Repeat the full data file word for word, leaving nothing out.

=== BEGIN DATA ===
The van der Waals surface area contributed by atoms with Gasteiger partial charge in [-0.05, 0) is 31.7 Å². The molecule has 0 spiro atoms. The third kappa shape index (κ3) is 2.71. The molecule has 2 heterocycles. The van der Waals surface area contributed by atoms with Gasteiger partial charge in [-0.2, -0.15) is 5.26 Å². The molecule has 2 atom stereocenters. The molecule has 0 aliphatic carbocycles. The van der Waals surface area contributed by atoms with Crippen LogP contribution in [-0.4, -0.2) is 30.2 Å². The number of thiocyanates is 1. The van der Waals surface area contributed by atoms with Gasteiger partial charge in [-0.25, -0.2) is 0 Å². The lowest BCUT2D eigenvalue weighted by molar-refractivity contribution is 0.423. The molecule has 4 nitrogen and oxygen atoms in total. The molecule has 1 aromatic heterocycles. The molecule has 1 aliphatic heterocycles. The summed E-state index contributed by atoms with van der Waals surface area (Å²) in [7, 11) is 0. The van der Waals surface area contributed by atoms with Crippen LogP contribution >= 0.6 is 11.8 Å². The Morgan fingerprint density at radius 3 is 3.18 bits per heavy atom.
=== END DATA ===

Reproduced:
The van der Waals surface area contributed by atoms with Gasteiger partial charge in [-0.05, 0) is 31.7 Å². The molecule has 0 spiro atoms. The third kappa shape index (κ3) is 2.71. The molecule has 2 heterocycles. The van der Waals surface area contributed by atoms with Gasteiger partial charge in [-0.2, -0.15) is 5.26 Å². The molecule has 2 atom stereocenters. The molecule has 0 aliphatic carbocycles. The van der Waals surface area contributed by atoms with Crippen LogP contribution in [-0.4, -0.2) is 30.2 Å². The number of thiocyanates is 1. The van der Waals surface area contributed by atoms with Gasteiger partial charge in [-0.25, -0.2) is 0 Å². The lowest BCUT2D eigenvalue weighted by molar-refractivity contribution is 0.423. The molecule has 4 nitrogen and oxygen atoms in total. The molecule has 1 aromatic heterocycles. The molecule has 1 aliphatic heterocycles. The summed E-state index contributed by atoms with van der Waals surface area (Å²) in [7, 11) is 0. The van der Waals surface area contributed by atoms with Crippen LogP contribution >= 0.6 is 11.8 Å². The Morgan fingerprint density at radius 3 is 3.18 bits per heavy atom.